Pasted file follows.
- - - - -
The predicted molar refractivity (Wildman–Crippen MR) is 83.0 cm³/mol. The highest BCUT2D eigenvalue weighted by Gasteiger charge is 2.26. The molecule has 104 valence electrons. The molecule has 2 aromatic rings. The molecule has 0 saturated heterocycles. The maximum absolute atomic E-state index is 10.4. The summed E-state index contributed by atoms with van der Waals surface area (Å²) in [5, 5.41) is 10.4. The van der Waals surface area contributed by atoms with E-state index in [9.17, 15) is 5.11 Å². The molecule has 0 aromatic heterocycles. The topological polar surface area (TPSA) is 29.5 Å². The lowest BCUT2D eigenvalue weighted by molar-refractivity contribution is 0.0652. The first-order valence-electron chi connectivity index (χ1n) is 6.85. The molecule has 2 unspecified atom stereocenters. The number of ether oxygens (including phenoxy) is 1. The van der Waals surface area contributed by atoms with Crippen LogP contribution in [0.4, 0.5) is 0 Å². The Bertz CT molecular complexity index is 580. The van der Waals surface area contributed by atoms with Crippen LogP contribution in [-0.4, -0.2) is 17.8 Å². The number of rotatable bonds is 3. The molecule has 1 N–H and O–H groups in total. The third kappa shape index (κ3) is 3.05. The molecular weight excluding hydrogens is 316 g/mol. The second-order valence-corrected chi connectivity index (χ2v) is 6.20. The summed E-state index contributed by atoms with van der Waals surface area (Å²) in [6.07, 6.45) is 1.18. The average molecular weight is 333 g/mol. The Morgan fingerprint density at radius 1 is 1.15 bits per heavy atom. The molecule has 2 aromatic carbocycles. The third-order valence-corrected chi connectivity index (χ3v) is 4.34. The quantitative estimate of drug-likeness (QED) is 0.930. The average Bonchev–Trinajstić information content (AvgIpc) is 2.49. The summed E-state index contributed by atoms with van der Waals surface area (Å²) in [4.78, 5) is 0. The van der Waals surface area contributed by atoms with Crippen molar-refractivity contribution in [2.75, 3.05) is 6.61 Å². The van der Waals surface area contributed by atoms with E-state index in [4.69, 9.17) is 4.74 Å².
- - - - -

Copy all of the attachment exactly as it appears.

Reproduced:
The predicted molar refractivity (Wildman–Crippen MR) is 83.0 cm³/mol. The highest BCUT2D eigenvalue weighted by Gasteiger charge is 2.26. The molecule has 104 valence electrons. The molecule has 2 aromatic rings. The molecule has 0 saturated heterocycles. The maximum absolute atomic E-state index is 10.4. The summed E-state index contributed by atoms with van der Waals surface area (Å²) in [5, 5.41) is 10.4. The van der Waals surface area contributed by atoms with E-state index in [9.17, 15) is 5.11 Å². The molecule has 0 aromatic heterocycles. The topological polar surface area (TPSA) is 29.5 Å². The lowest BCUT2D eigenvalue weighted by molar-refractivity contribution is 0.0652. The first-order valence-electron chi connectivity index (χ1n) is 6.85. The molecule has 2 unspecified atom stereocenters. The number of ether oxygens (including phenoxy) is 1. The van der Waals surface area contributed by atoms with Crippen LogP contribution in [0.4, 0.5) is 0 Å². The Bertz CT molecular complexity index is 580. The van der Waals surface area contributed by atoms with Crippen LogP contribution in [-0.4, -0.2) is 17.8 Å². The number of rotatable bonds is 3. The molecule has 1 N–H and O–H groups in total. The third kappa shape index (κ3) is 3.05. The molecular weight excluding hydrogens is 316 g/mol. The second-order valence-corrected chi connectivity index (χ2v) is 6.20. The summed E-state index contributed by atoms with van der Waals surface area (Å²) in [6.07, 6.45) is 1.18. The average molecular weight is 333 g/mol. The Morgan fingerprint density at radius 1 is 1.15 bits per heavy atom. The molecule has 2 aromatic carbocycles. The third-order valence-corrected chi connectivity index (χ3v) is 4.34. The quantitative estimate of drug-likeness (QED) is 0.930. The average Bonchev–Trinajstić information content (AvgIpc) is 2.49. The summed E-state index contributed by atoms with van der Waals surface area (Å²) in [4.78, 5) is 0. The van der Waals surface area contributed by atoms with Crippen molar-refractivity contribution in [2.75, 3.05) is 6.61 Å². The van der Waals surface area contributed by atoms with E-state index in [4.69, 9.17) is 4.74 Å².